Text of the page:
Skip to main content
Skip to navigation

March 10, 2011 Volume 32, No. 23

Program teaches science students how to teach science


Interns fill a need while gaining experience

Holding the attention of 300 undergraduate students is a daunting challenge for any educator, let alone a new professor. That’s why two University of Missouri faculty members are helping doctoral students gain experience in the lecture hall. 

Patricia Friedrichsen, an associate professor of science education, and Bethany Stone, an assistant teaching professor of biological sciences, developed an internship program that will give students hands-on experience in teaching college-level science courses.

“There was a void for a lot of graduate students leaving with a PhD and going into a career in the academic field,” Stone said. “There seemed to be a lack of training and teaching, and this internship program ... fills the gaps and gives grad students the chance to get experience with all the things they need to be a good teacher.”

The program began a few years ago when one of Friedrichsen’s doctoral students expressed an interest in teaching college science. The two interns chosen each year are in charge of grading, but also come up with homework assignments, group activities and exam questions. In addition to the behind-the-scenes work, the students are given the opportunity to actually give lectures to the classes.

“I let them do a little lecturing with my material, and then Bethany and I work really closely with the individual,” Friedrichsen said. “Our goal is to have them select a topic that is of interest to them and they produce a short unit of their own where they teach that in the auditorium.”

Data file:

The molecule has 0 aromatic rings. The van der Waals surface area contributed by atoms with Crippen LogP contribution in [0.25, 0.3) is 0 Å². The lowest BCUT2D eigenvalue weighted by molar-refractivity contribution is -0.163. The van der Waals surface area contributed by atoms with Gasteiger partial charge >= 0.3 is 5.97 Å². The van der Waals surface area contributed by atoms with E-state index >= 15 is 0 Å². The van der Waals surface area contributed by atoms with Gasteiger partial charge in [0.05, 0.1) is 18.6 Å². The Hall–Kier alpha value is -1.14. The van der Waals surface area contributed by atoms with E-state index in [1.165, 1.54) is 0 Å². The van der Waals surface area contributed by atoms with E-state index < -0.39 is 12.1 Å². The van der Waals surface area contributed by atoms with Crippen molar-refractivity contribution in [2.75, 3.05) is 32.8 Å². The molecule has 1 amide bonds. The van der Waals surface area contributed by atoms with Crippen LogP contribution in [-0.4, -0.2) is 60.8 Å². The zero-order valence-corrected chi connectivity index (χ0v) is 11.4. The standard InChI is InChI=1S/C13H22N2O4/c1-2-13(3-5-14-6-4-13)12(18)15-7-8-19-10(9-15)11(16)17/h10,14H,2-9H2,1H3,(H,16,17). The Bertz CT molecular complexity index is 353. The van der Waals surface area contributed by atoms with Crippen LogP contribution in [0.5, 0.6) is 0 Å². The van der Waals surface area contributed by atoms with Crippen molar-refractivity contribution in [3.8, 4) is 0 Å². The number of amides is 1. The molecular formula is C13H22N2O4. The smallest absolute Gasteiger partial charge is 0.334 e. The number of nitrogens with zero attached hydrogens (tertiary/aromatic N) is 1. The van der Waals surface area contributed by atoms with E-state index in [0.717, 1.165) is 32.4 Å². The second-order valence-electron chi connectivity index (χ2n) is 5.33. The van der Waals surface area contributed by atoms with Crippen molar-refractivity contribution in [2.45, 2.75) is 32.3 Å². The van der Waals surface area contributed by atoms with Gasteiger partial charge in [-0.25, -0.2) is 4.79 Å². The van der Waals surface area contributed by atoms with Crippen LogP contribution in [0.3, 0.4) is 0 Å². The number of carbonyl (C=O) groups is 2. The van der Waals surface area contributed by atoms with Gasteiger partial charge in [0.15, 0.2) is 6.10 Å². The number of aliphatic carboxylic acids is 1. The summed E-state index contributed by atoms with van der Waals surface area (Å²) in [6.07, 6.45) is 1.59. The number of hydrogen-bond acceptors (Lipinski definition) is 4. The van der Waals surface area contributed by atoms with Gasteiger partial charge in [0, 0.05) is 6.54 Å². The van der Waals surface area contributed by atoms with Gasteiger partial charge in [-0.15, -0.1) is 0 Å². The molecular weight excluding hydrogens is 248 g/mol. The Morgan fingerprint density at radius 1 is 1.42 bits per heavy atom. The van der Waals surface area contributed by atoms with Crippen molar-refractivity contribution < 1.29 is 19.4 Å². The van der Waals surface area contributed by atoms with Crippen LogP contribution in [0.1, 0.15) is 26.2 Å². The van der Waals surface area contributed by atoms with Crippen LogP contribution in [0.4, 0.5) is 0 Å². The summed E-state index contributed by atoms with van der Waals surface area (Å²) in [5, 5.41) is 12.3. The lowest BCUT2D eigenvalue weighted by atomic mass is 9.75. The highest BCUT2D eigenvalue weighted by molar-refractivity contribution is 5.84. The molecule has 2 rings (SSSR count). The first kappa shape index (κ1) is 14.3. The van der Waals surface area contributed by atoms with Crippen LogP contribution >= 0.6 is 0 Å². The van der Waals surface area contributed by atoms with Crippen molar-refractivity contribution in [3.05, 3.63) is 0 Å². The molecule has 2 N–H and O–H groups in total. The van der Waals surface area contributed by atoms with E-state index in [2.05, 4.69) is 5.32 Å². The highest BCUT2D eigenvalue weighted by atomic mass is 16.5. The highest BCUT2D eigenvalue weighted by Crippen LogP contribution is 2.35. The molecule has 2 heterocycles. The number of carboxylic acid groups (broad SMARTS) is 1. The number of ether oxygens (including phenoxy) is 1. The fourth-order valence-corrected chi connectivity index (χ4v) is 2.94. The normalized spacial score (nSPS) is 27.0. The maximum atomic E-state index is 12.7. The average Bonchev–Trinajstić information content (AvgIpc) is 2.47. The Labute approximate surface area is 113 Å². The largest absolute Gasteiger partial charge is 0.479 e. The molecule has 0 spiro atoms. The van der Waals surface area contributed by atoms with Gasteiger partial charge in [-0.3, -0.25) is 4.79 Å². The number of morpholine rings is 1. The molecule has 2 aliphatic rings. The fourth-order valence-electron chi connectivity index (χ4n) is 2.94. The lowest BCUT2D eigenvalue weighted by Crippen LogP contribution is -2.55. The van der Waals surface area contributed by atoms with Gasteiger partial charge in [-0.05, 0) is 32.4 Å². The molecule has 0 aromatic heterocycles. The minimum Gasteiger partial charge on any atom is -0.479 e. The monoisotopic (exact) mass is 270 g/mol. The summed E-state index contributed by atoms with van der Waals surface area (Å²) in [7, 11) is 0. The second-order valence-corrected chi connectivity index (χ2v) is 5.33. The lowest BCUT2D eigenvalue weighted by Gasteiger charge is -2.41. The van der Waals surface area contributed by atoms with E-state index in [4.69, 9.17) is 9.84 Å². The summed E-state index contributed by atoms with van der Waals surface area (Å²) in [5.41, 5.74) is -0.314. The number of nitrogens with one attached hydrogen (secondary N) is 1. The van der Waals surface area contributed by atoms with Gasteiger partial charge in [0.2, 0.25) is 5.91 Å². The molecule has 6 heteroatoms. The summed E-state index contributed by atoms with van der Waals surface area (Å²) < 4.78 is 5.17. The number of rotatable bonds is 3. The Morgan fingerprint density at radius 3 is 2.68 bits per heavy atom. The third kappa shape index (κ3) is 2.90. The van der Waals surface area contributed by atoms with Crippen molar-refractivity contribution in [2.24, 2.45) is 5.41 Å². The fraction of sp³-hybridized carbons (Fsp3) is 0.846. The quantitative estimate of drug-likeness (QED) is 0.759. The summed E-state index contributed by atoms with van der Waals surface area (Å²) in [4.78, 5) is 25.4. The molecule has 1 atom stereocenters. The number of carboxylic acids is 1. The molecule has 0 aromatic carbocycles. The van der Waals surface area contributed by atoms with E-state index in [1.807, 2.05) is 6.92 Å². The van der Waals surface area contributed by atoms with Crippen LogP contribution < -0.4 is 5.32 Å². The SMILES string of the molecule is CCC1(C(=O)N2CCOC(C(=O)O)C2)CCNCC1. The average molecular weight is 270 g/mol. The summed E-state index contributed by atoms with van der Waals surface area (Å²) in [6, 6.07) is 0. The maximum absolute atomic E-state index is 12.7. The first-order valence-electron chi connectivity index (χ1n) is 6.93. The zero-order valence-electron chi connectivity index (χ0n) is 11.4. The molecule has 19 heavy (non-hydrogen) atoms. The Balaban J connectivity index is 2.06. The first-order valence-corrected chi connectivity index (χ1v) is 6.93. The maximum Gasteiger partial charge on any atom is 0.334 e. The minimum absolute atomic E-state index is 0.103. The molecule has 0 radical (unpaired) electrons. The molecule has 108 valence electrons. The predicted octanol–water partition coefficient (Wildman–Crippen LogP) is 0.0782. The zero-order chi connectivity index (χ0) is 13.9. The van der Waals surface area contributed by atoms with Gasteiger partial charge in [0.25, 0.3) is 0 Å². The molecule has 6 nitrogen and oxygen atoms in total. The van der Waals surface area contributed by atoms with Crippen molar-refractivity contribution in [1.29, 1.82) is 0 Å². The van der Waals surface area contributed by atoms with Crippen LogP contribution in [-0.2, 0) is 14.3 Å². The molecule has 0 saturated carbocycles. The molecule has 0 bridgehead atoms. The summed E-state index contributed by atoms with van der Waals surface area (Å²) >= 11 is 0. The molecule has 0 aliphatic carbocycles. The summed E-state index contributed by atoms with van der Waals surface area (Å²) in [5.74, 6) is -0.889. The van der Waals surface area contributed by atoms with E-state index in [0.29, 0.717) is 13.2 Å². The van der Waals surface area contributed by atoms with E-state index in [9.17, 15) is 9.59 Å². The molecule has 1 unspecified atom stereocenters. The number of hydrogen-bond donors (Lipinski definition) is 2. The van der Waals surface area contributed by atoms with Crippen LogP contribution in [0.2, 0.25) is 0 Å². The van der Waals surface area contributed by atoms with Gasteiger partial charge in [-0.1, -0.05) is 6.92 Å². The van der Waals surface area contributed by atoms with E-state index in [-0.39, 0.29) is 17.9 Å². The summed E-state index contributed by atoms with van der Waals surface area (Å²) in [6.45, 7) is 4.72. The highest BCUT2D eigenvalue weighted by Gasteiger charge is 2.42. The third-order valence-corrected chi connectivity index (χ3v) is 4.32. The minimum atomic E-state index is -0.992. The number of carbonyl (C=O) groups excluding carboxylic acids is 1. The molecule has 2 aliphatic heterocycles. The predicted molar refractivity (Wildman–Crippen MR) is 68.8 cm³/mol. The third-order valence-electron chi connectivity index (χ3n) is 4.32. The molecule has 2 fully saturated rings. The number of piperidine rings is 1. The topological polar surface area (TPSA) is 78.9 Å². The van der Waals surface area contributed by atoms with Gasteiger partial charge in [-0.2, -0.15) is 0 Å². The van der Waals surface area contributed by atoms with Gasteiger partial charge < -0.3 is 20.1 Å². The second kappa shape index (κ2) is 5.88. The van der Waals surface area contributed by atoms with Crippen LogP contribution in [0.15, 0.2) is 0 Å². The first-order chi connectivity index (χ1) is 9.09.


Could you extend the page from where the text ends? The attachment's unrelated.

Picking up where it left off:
Having the interns lecture in class sparks excitement and interest from students in the class, Friedrichsen said. Interns are encouraged to pick topics they’re passionate and knowledgeable about and apply it to the course. For instance, one intern used her unique knowledge of whales to teach an evolution unit.

“They’re not just empty vessels,” Stone said. “They certainly come in with their own experiences and ideas, and they might see a problem that I don’t see and have a good idea for fixing it. It has made my teaching better and it’s fun to work with graduate students because usually I work with undergraduate non-majors. It’s a nice change of pace.”

Throughout the semester, Friedrichsen and Stone meet frequently with the interns to talk about the course, as well as teaching and evaluation methods. Following the lectures, the mentors provide feedback to their interns to help them improve.

“We talk and we ask, ‘What are the big ideas?’ ‘What makes sense for this population of students to learn?’ ‘What are effective ways to teach?’” Friedrichsen said. “Then we give a lot of feedback on the scope, sequence, content of their lectures and the strategies they’re using.”

Two of Friedrichsen’s former interns are now teaching college-level biology: Kristen Hutchins at Howard Payne University and Kristy Halverson at the University of Southern Mississippi.

Friedrichsen said she feels that she and Stone get just as much out of the experience as the teaching interns do.

 “I find it really invigorating,” she said. “It gives me an opportunity to be reflective, and they’re giving me another perspective on my teaching and I really value that.”

— Kelly Nelson